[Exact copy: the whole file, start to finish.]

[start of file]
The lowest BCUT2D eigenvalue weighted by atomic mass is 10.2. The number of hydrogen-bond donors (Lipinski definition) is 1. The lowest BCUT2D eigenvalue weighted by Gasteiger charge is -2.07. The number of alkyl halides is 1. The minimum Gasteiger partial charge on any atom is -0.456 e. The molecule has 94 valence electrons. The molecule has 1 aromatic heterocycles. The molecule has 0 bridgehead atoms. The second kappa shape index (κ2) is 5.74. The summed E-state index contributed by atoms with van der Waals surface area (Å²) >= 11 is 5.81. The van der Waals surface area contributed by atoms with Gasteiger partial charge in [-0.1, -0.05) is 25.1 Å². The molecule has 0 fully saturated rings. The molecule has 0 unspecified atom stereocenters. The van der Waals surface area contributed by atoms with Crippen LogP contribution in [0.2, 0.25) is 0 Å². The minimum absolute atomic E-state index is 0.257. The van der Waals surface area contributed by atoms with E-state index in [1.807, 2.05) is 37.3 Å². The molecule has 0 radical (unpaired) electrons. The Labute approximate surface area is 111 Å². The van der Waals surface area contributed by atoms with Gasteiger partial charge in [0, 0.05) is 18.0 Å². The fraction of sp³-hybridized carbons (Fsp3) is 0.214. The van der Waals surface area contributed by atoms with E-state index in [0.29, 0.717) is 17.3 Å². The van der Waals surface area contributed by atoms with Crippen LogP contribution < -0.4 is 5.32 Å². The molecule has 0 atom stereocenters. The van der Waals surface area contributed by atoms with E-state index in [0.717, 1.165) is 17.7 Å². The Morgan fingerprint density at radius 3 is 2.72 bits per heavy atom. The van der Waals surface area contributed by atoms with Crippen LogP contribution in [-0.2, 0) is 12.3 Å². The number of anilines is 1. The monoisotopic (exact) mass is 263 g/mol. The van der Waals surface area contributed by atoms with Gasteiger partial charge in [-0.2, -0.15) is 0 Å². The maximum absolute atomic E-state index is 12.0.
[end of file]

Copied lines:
The lowest BCUT2D eigenvalue weighted by atomic mass is 10.2. The number of hydrogen-bond donors (Lipinski definition) is 1. The lowest BCUT2D eigenvalue weighted by Gasteiger charge is -2.07. The number of alkyl halides is 1. The minimum Gasteiger partial charge on any atom is -0.456 e. The molecule has 94 valence electrons. The molecule has 1 aromatic heterocycles. The molecule has 0 bridgehead atoms. The second kappa shape index (κ2) is 5.74. The summed E-state index contributed by atoms with van der Waals surface area (Å²) >= 11 is 5.81. The van der Waals surface area contributed by atoms with Gasteiger partial charge in [-0.1, -0.05) is 25.1 Å². The molecule has 0 fully saturated rings. The molecule has 0 unspecified atom stereocenters. The van der Waals surface area contributed by atoms with Crippen LogP contribution in [0.2, 0.25) is 0 Å². The minimum absolute atomic E-state index is 0.257. The van der Waals surface area contributed by atoms with E-state index in [1.807, 2.05) is 37.3 Å². The molecule has 0 radical (unpaired) electrons. The Labute approximate surface area is 111 Å². The van der Waals surface area contributed by atoms with Gasteiger partial charge in [0, 0.05) is 18.0 Å². The fraction of sp³-hybridized carbons (Fsp3) is 0.214. The van der Waals surface area contributed by atoms with E-state index in [0.29, 0.717) is 17.3 Å². The van der Waals surface area contributed by atoms with Crippen LogP contribution < -0.4 is 5.32 Å². The molecule has 0 atom stereocenters. The van der Waals surface area contributed by atoms with E-state index in [0.717, 1.165) is 17.7 Å². The Morgan fingerprint density at radius 3 is 2.72 bits per heavy atom. The van der Waals surface area contributed by atoms with Crippen LogP contribution in [-0.2, 0) is 12.3 Å². The number of anilines is 1. The monoisotopic (exact) mass is 263 g/mol. The van der Waals surface area contributed by atoms with Gasteiger partial charge in [-0.2, -0.15) is 0 Å². The maximum absolute atomic E-state index is 12.0.